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Preliminary Discussion Questions

The questions below are designed to serve as a starting point for co-teaching discussion. Depending on previous
experiences working together, some questions may not be relevant. Remember that differences of opinion are
inevitable; differences are okay and perfectly normal. Effective co-teachers learn and grow professionally from their
work together. Competent professional skills, openness, and interest in working together are more important than
perfect agreement on classroom rules.

1. What are your expectations for students regarding:


a. Participation?
Park- Students are expected to participate by engaging in classwork to
earn a total of 10 points a day, which averages for the week. Do Nows= 5
points
Mellovitz- Uses a point tracker system as well, Do Nows= 5 points
b. Daily preparation?
Park- Bring homework, writing utensil and classwork materials to class
Mellovitz- (same)
c. Written assignments and/or homework completion?
Park- Homework, especially for math, should be consistently completed
and student should be responsible for actually handing the homework in. I
am more on top of homework completion than Mellovitz although I will
accept late homework.
Mellovitz- Also believes in the importance of homework but does not
believe it should be weighted as heavily as I do. Believes that it is a
practice that is only hurting student grades as student circumstances do
not allow students to always perform HW correctly.
2. What are your basic classroom rules? What are the consequences?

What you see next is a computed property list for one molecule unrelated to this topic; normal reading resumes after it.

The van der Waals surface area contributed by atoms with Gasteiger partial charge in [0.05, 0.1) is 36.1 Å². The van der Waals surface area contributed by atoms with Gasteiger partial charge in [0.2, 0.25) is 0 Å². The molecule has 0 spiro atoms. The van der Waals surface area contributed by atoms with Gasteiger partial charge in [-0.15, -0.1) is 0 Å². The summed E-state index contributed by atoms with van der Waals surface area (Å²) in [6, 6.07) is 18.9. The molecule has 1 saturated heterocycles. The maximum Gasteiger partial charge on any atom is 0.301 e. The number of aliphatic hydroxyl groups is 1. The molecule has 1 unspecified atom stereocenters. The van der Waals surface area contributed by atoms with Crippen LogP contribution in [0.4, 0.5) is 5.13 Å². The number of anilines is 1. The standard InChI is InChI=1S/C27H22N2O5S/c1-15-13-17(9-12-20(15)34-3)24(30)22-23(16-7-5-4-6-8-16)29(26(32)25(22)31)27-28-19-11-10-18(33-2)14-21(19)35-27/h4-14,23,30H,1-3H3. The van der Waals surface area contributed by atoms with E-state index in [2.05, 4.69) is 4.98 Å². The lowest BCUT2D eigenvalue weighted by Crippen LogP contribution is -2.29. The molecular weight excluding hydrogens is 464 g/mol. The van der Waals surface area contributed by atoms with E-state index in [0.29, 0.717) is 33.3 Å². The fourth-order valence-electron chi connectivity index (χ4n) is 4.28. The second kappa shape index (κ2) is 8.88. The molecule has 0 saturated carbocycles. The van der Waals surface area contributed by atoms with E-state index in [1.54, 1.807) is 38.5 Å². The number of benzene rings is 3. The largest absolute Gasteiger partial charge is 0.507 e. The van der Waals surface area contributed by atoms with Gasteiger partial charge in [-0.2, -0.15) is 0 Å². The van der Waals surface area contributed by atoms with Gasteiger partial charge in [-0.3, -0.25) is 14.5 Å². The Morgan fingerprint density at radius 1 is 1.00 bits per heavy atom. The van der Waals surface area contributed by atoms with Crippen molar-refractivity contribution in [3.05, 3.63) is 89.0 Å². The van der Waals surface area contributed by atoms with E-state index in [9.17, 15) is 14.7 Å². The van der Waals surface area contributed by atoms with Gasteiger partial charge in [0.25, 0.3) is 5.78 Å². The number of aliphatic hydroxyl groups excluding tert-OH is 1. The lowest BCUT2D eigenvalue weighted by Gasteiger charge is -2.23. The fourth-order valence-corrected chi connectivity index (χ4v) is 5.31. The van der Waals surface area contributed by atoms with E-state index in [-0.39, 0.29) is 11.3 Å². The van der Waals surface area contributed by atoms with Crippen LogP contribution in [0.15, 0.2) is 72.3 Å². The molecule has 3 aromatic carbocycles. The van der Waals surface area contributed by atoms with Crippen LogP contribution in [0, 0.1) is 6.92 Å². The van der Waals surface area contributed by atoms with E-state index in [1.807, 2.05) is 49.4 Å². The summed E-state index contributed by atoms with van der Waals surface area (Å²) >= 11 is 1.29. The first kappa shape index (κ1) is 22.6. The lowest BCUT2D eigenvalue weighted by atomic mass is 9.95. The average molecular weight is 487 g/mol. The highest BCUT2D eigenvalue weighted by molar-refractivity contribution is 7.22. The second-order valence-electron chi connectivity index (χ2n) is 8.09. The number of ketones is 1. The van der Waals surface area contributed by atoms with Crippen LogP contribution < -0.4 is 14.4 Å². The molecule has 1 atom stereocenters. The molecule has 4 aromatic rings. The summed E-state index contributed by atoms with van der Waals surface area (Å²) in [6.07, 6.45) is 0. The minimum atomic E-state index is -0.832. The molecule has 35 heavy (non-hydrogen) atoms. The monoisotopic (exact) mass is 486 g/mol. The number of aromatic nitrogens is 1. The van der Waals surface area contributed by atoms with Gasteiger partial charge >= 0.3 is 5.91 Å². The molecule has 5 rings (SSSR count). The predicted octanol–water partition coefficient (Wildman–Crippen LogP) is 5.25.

Park- Respect One Voice (do not talk while someone else is), respect the
space (do not throw anything), do not get out of your seat without
permission
1. Consequences: Warning (name on white board), then demerit
(check next to name)
2. Insubordination of demerit card at end of class will result in a full
demerit card (1 hour after school detention)
3. Office hours and phone call home if accumulated 3 checks
Mellovitz- Whatever is written on the board is written in your notes, do not
get out of your seat without permission, One Voice
1. Consequences: Warning, then demerit (tracked on clipboard)
3. Typically, how are students grouped for instruction in your classroom?
Park- grouped in shoulder partners, seating arrangements are chosen
by pairing off-task students with on-task students, higher students with
lower students
Mellovitz- (same)

Adapted from Walter-Thomas, C. & Bryant, M. (1996). Planning for effective co-teaching. Remedial and Special Education, 17(4).

4. What instructional methods do you like to use (i.e. lectures, class discussions, stations,
etc)?
Park- Do Now, Review, Direct Instruction (lecture/question style),
Guided Practice (turn + talks, stop + jots, think-pair-share, whole
group CFUs, class discussions), Independent Practice
Mellovitz- Do Now, Review, Direct Instruction, Guided Practice (group
competition practice), Independent Practice
5. What practice activities do you like to use (i.e. cooperative learning groups, labs, etc)?
Park- partner work, white board activities
Mellovitz- partner work
6. How do you monitor and evaluate student progress?
Park- grade exit tickets and homework and enter into online
gradebook, monitor during guided/independent practice, whole class
checks for understanding